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Calming Nervous Horse On Trails


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#1 ShadowGirl

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Posted 06 May 2009 - 08:09 PM

My horse is great when riding with other horses, but you take him out by himself and he gets nervous and thinks monsters are out to get him. Any idea's on how i can get him to relaxe and calm down when its just us as i normally ride alone. Someone mentioned ryhthem beads?
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#2 Spotted Image

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Posted 06 May 2009 - 08:41 PM

Sounds to me he needs ridden in the trails more by his self. Try talking to him pat him, relax your self. Have fun and he should have more fun. I have trained a few horses for the trails and some never fully get over this fear. Make sure you show the horse it's safe. Do you have about a four hour trail ride by your place. If you do, take a friend who knows how to ride with another horse. Both plan on meeting up have way, friend can be alone or with a group it doesn't matter. Let your horse hang out for around 10 to 20 minutes with the other horse before finishing the trail. When you get back to the start let the horse hang out with others. This may need repeated many times. You can do this with any length of a ride, but I like a 4 hour trail ride because it gives the horse time, but have also had this work with 1 hour rides, 2 hours rides and 3 hours ride. If we live closer I would do this with you has my mare needs some work in this area. Don't post him, let him take his time and enjoy the ride is the main thing. NEVER tense up.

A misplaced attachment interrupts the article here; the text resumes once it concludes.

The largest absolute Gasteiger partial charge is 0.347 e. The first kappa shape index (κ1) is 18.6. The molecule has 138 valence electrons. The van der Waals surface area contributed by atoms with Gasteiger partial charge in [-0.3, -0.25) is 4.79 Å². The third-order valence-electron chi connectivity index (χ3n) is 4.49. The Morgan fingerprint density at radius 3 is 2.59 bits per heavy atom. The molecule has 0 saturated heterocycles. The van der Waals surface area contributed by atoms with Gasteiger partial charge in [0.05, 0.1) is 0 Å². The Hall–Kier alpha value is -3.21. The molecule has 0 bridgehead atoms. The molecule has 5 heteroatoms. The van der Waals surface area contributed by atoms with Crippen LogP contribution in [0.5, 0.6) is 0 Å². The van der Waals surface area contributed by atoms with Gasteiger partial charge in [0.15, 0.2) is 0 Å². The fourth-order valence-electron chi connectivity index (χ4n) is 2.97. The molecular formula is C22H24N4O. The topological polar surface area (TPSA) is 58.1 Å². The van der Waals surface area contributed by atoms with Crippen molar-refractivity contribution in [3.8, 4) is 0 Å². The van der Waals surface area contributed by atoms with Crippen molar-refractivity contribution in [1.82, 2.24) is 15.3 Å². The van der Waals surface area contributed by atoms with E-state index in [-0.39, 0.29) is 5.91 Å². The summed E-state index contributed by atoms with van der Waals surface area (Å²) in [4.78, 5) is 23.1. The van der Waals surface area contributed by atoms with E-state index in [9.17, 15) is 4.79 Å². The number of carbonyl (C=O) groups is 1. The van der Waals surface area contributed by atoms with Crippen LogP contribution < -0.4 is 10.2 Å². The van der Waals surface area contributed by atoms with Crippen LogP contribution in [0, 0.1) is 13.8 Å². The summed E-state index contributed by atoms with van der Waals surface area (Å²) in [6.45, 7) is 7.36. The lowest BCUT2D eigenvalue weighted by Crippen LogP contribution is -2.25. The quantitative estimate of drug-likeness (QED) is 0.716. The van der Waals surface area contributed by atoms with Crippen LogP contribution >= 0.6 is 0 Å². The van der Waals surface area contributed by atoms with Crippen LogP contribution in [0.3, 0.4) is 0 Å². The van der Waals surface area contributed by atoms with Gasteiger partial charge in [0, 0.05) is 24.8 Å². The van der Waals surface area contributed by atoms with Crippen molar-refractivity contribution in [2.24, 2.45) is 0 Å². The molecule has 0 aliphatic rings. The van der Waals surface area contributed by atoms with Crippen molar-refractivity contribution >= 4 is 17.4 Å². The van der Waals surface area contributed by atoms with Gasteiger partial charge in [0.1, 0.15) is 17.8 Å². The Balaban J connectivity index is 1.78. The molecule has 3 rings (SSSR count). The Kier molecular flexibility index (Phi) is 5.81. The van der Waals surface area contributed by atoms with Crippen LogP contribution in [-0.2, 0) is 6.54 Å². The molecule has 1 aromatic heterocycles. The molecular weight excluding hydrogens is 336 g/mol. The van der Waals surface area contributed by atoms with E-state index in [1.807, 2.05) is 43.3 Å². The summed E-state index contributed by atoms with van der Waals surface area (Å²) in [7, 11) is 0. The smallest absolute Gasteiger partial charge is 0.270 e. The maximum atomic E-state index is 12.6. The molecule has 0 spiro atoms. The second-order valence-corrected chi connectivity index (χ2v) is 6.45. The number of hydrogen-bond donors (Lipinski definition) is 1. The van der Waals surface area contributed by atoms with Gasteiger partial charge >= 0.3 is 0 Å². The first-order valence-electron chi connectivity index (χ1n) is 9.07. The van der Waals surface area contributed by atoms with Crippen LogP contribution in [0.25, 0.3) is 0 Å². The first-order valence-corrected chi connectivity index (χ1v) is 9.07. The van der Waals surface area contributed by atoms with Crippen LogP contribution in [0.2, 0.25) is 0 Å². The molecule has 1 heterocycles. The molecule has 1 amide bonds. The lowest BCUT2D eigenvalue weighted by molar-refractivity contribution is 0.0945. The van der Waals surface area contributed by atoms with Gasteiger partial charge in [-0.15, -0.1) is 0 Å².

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#3 TexJer

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Posted 07 May 2009 - 07:01 AM

QUOTE (Spotted Image @ May 7 2009, 02:41 AM) <{POST_SNAPBACK}>
Don't post him, let him take his time and enjoy the ride is the main thing. NEVER tense up.


That's what I'm thinking too. I really believe a horse can sense when we are happy/mad/tense etc.

I've NEVER EVER understood why people start hitting and yelling at their horses when the horse gets upset or scared. Like whipping a kid and telling them to stop crying IMHO!

Start short and easy.........work up from there. Be careful and good luck!
You can fix ugly, but it's hard to fix "stupid"

#4 Peppers Dad

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Posted 07 May 2009 - 09:39 AM

Shadow Girl,

I have gelding that can be scared of his own shadow at times, he's the lowest in pecking order of 3 horses. If I ride the road he doesn't like to cross bridges, or going past some farm houses, especially if there are cows or heifers in pastures. I have gotten off & lead him past these evil monsters, & his desire to get home was stronger than any fear from the evil monsters in his head. But in the process we did alot of turning around & going back, & did it calmly, it might be a game he plays, as he is very lazy horse. But not one that is going to blow up, I wish you well with your gelding. Best Wishes. PD

#5 eeyore4176

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Posted 07 May 2009 - 11:50 AM